Urgent action on three fronts is needed to remedy this situation: curbing the use of antibiotics in humans and animals, closely monitoring the emergence and spread of resistant bacteria, and developing new antibiotic therapiesToday, November 18, is European Antibiotic Awareness Day, an initiative designed to raise awareness among medical professionals and the public about the serious public health problem posed by antibiotic-resistant bacteria. The global spread of antibiotic resistance over the last ten years—more than 70 years after the introduction of antibiotics to treat bacterial infectious diseases—reflects the adaptive response of bacteria in the face of the enormous selective pressure we have subjected them to. In short, resistance to antibiotics is the result of the massive use of antibiotics in both human and veterinary medicine as well as in the environment and in the community. Urgent action on three fronts is needed to remedy this situation: curbing the use of antibiotics in humans and animals, closely monitoring the emergence and spread of resistant bacteria, and developing new antibiotic therapies. All of these measures require the direct involvement of our politicians and scientists and considerable financial investment.
Antibiotics only cure infections caused by bacteria and are of NO USE in the treatment of infections caused by virusesOn the individual level, however, we all can (and should) do our bit to help prevent the emergence of resistant bacteria. If we are to preserve their ability to successfully treat bacterial infections we must understand that antibiotics are not invincible superheroes that can be abused whenever we want. Rather, they are very special drugs and if we want to preserve their efficacy we all have to do our part. If we want to safeguard their efficacy it is vitally important that we use antibiotics prudently and know when and how they should be used.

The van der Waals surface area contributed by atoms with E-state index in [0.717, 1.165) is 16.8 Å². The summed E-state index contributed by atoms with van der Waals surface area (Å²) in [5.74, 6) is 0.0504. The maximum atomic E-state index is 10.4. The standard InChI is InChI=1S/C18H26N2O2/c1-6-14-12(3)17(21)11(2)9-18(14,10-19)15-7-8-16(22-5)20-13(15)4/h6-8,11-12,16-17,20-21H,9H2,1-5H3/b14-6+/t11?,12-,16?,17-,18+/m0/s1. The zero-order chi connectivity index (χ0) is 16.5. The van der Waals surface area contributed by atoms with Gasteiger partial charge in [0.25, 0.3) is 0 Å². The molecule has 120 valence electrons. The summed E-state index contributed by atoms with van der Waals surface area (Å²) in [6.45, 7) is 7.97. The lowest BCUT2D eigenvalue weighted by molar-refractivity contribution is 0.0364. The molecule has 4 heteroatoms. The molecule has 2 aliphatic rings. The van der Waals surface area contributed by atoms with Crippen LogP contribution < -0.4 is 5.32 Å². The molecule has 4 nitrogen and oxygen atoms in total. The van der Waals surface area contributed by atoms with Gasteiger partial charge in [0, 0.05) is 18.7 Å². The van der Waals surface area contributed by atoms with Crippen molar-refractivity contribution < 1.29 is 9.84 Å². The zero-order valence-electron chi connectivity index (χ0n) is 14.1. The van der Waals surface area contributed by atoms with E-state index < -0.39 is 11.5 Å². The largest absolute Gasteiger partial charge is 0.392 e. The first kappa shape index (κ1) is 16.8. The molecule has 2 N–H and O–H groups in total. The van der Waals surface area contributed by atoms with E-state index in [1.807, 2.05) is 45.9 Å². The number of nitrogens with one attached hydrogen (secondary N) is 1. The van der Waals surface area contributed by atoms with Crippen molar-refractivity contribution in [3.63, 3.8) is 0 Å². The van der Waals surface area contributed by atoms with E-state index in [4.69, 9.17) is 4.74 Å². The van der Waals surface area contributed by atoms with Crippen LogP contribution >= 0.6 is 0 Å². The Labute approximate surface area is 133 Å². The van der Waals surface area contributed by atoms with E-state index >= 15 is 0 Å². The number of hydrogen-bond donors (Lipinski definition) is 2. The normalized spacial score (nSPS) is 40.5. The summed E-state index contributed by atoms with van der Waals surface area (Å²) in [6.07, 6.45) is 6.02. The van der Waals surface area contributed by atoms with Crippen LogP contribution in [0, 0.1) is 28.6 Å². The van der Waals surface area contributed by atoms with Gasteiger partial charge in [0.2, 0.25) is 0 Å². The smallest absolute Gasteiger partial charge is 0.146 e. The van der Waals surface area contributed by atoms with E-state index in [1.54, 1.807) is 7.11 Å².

First we must understand that antibiotics only cure infections caused by bacteria and are of NO USE in the treatment of infections caused by viruses, such as influenza and the common cold. And we must take into account that we have an immune system capable of eliminating most minor bacterial infections without the help of antibiotics. Moreover, the indiscriminate and unjustified use of antibiotics is not only not beneficial, it actually increases the selective pressure on these microorganisms, making them drug resistant and thereby reducing the number of drugs available to fight them. Using antibiotics responsibly means only using them when they are prescribed by a doctor and always complying strictly with the prescription (the number of doses, days of treatment, dosage, and so on).
The irresponsible use of these drugs is one of the main causes of antibiotic resistance. To help keep antibiotics effective, we must all avoid self-medication and never keep left over antibiotics after we have completed a course of treatment. It is also important that antibiotics should never be disposed of in household waste because this leads to contamination of the environment, another factor in the emergence of resistant bacteria. Unused drugs should be returned to the pharmacy for proper disposal.
ISGlobal’s Antibiotic Resistance Initiative has created a comic strip called Superheroes vs. SuperbacteriaISGlobal’s Antibiotic Resistance Initiative has created a comic strip called Superheroes vs. Superbacteria to raise awareness that the prudent use of antibiotics is an issue that concerns everyone and that it only takes a small change in our behaviour to help prevent the emergence of new resistant bacteria. If we do nothing, we face a future in which bacterial infections that can be easily treated today, such as bacterial pneumonia, will become untreatable and deadly diseases.
Preventing the emergence of new resistant bacteria depends on each and every one of us!